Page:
Think again, he says. When the President of Alberta-Pacific Forest Industries looks out a decade or two, he sees an industry that's likely to be utterly transformed, producing an array of highvalue products from bioenergy to biochemicals.
In fact, pulp mills will no longer be called pulp mills, he says. They'll be known as biorefineries - the forest products industry's equivalent of petroleum refineries.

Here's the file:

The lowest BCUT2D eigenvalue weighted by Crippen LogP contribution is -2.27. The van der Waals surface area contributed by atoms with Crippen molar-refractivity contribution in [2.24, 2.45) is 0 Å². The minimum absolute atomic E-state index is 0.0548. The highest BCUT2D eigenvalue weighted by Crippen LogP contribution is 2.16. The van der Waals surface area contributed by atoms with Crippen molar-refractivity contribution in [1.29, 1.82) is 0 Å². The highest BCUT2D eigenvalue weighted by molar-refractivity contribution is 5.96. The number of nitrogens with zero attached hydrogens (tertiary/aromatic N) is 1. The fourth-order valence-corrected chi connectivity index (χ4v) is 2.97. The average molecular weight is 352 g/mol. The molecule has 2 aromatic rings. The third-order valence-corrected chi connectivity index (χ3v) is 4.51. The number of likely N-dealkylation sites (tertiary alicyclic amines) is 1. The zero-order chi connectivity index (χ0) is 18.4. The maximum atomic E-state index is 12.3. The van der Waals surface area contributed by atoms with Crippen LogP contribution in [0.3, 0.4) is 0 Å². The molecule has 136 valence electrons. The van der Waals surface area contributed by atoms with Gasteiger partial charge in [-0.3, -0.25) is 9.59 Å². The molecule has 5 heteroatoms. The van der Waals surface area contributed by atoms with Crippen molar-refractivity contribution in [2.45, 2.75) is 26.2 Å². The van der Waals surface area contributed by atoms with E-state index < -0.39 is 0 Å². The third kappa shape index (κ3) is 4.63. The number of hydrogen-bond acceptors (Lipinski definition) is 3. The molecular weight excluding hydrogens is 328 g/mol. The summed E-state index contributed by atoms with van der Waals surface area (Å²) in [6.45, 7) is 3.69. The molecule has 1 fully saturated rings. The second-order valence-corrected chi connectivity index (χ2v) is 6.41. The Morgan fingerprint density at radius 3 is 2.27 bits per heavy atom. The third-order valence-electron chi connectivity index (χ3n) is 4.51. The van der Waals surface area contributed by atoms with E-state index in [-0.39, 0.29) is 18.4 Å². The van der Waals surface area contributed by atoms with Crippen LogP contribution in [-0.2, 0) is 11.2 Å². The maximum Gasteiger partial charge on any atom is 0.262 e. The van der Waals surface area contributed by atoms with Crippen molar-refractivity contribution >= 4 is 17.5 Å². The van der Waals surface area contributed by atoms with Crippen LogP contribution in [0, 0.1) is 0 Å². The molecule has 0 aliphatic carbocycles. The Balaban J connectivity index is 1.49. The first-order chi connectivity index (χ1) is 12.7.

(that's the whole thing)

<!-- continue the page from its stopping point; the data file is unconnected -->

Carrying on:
And while mills like Al-Pac's 650,000-tonne-per-year operation 200 kilometres northeast of Edmonton will still churn out pulp as a core product, today's low profit margins will be boosted by new products such as biodiesel and biomethanol.
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